Born approximately 570 CE (Year of the Elephant) in the Arabian city of Mecca, Muhammad was orphaned at the age of six. He was raised under the care of his paternal uncle Abu Talib and Abu Talib's wife Fatimah bint Asad. In later years he would periodically seclude himself in a mountain cave named Hira for several nights of prayer. When he was 40, Muhammad reported being visited by Gabriel in the cave, and receiving his first revelation from God. Three years later, in 610, Muhammad started preaching these revelations publicly, proclaiming that "God is One", that complete "submission" (islām) to God is the right course of action (dīn), and that he was a prophet and messenger of God, similar to the other prophets in Islam.The followers of Muhammad were initially few in number, and experienced hostility from Meccan polytheists. He sent some of his followers to Abyssinia in 615 to shield them from prosecution, before he and his followers migrated from Mecca to Medina (then known as Yathrib) in 622. This event, the Hijra, marks the beginning of the Islamic calendar, also known as the Hijri Calendar. In Medina, Muhammad united the tribes under the Constitution of Medina. In December 629, after eight years of intermittent fighting with Meccan tribes, Muhammad gathered an army of 10,000 Muslim converts and marched on the city of Mecca. The conquest went largely uncontested and Muhammad seized the city with little bloodshed. In 632, a few months after returning from the Farewell Pilgrimage, he fell ill and died. By the time of his death, most of the Arabian Peninsula had converted to Islam.The revelations (each known as Ayah, lit. "Sign [of God]"), which Muhammad reported receiving until his death, form the verses of the Quran, regarded by Muslims as the verbatim "Word of God" and around which the religion is based. Besides the Quran, Muhammad's teachings and practices (sunnah), found in the Hadith and sira (biography) literature, are also upheld and used as sources of Islamic law (see Sharia).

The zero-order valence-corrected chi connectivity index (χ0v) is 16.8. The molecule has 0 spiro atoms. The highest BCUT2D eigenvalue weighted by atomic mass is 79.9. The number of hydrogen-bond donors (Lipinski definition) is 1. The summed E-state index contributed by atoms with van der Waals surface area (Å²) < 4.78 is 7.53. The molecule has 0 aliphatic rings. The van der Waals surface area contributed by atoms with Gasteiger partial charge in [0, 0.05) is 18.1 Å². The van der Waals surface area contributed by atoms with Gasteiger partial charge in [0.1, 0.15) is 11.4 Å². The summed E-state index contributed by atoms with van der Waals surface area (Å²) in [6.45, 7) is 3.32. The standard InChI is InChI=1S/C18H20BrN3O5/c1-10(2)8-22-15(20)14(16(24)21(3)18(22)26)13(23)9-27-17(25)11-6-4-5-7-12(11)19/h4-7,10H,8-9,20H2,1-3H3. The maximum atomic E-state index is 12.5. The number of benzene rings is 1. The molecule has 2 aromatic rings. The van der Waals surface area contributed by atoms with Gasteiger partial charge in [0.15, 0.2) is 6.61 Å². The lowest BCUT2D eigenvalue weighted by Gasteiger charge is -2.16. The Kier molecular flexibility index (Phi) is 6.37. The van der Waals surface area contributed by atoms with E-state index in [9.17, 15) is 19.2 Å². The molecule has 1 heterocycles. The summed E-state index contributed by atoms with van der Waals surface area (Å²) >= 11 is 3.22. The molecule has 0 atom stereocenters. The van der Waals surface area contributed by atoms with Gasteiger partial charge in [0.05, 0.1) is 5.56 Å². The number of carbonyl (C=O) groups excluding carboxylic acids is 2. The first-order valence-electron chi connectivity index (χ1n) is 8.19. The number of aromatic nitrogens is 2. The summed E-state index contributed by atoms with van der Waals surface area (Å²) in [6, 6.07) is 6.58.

New Zealand